The hatchet is my favourite tool. It is completely intuitive and I can really get into it when I work with it. There are only a few rules which are not that complicated. And otherwise I just go for it – provided that there is a sufficiently big and hard piece of wood in front of me.
Working with the hatchet I use for basic shaping of the sculpture. And its most fun on fresh wood that is still pretty wet. On dry wood I only use it occasionally – apart from getting of the bark, for which the hatchet is best. The most basic rule is: hit the wood at an angle to the direction of fibre, not in line with it. The hatchet is best, when it cuts the fibres. When you use the blade in line with the fibre, it just sticks.
Another rule is for your own good: don’t hold on to it with a firm grip. The hands on the handle give it impulse and direction. But the actual work is done by the weight of the hatchets metal head. When that hits the wood, the grip on the handle should be loose. Otherwise the impulse of that hit travels trough your fingers and your wrist into the arm, through the elbow and right up to the shoulder. Keep that on for half an hour and all these parts of your body will hurt. The god thing about that pain is, that it reminds you of the rule. I still sometimes need that reminder. It helps me to relax.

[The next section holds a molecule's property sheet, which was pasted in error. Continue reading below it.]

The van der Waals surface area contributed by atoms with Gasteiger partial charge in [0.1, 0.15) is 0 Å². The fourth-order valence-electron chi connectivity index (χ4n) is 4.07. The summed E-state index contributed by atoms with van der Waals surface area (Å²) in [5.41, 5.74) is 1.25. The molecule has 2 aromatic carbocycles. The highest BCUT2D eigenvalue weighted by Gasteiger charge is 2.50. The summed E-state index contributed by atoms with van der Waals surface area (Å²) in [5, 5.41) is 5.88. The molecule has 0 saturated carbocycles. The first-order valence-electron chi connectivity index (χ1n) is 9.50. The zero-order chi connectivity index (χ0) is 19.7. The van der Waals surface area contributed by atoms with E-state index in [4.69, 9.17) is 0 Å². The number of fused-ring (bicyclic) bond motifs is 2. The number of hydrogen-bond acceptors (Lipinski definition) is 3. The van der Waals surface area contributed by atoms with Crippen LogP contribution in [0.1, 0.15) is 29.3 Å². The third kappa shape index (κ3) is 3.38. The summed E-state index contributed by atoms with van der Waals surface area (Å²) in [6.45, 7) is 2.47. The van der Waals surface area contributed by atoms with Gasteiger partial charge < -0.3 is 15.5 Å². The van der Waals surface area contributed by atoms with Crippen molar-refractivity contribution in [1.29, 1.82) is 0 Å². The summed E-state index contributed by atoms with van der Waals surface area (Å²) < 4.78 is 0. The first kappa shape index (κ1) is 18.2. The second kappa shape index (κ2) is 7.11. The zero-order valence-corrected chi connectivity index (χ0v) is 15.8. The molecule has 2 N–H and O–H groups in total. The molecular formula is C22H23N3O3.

Hatches can be worked with one or two hands. When working with one hand it is usually positioned close to the head. Otherwise the hatchet would be too heavy. That means there is less power behind the hits, so one-handed work is for details and accuracy towards the end of the hatchet phase. With both hands one can develop a lot of power. One hand is still close to the blade and gives impulse and direction while the other one secures at the end of the handle. When I want to get rid of a certain part of the tree trunk or give a surface in certain drive and I’m still more than an inch outside of the surface I want to end up with, I use both hands.
Other than the gouge and mallet, the hatchet allows me to work a broader area of the surface. And the physical feedback of where the hatchet hits, somehow informs me about the shape. I think it works on a subconscious level.
I have two hatchets. One ca. 800 gram and one 300 gram. The bigger one is beautifully made and perfectly balanced. For my taste it could just weigh one or two hundred gram less. I have to train to be able to use it one-handed for longer times without getting tired soon and suffering from aching muscles later. Two-handed its perfect. The lightweight is for softer wood and details, working out a surface more concretely. It was my first tool I bought for sculpture and will always be special to me.